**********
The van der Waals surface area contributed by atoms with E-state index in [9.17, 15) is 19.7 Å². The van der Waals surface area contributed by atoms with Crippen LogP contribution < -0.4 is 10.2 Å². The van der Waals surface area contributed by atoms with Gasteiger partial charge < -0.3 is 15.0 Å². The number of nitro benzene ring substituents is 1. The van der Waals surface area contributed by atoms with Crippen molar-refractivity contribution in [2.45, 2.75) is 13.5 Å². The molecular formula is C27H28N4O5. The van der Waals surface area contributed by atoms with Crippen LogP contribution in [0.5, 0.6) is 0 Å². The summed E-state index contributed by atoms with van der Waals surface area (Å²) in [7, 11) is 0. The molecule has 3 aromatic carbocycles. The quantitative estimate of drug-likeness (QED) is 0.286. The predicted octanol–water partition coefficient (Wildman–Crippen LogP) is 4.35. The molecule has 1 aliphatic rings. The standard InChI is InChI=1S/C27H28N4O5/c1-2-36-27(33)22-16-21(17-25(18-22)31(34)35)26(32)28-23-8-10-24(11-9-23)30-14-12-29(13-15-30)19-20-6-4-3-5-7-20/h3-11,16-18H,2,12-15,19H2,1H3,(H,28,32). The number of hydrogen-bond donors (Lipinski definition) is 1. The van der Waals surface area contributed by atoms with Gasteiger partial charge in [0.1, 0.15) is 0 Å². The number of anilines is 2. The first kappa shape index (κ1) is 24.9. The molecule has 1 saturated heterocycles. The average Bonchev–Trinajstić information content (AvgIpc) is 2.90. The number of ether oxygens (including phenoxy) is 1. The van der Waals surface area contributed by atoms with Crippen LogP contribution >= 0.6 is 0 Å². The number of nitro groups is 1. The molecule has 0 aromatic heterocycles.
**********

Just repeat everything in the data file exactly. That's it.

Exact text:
The van der Waals surface area contributed by atoms with E-state index in [9.17, 15) is 19.7 Å². The van der Waals surface area contributed by atoms with Crippen LogP contribution < -0.4 is 10.2 Å². The van der Waals surface area contributed by atoms with Gasteiger partial charge < -0.3 is 15.0 Å². The number of nitro benzene ring substituents is 1. The van der Waals surface area contributed by atoms with Crippen molar-refractivity contribution in [2.45, 2.75) is 13.5 Å². The molecular formula is C27H28N4O5. The van der Waals surface area contributed by atoms with Crippen LogP contribution in [0.5, 0.6) is 0 Å². The summed E-state index contributed by atoms with van der Waals surface area (Å²) in [7, 11) is 0. The molecule has 3 aromatic carbocycles. The quantitative estimate of drug-likeness (QED) is 0.286. The predicted octanol–water partition coefficient (Wildman–Crippen LogP) is 4.35. The molecule has 1 aliphatic rings. The standard InChI is InChI=1S/C27H28N4O5/c1-2-36-27(33)22-16-21(17-25(18-22)31(34)35)26(32)28-23-8-10-24(11-9-23)30-14-12-29(13-15-30)19-20-6-4-3-5-7-20/h3-11,16-18H,2,12-15,19H2,1H3,(H,28,32). The number of hydrogen-bond donors (Lipinski definition) is 1. The van der Waals surface area contributed by atoms with Gasteiger partial charge in [0.1, 0.15) is 0 Å². The number of anilines is 2. The first kappa shape index (κ1) is 24.9. The molecule has 1 saturated heterocycles. The average Bonchev–Trinajstić information content (AvgIpc) is 2.90. The number of ether oxygens (including phenoxy) is 1. The van der Waals surface area contributed by atoms with Crippen LogP contribution >= 0.6 is 0 Å². The number of nitro groups is 1. The molecule has 0 aromatic heterocycles.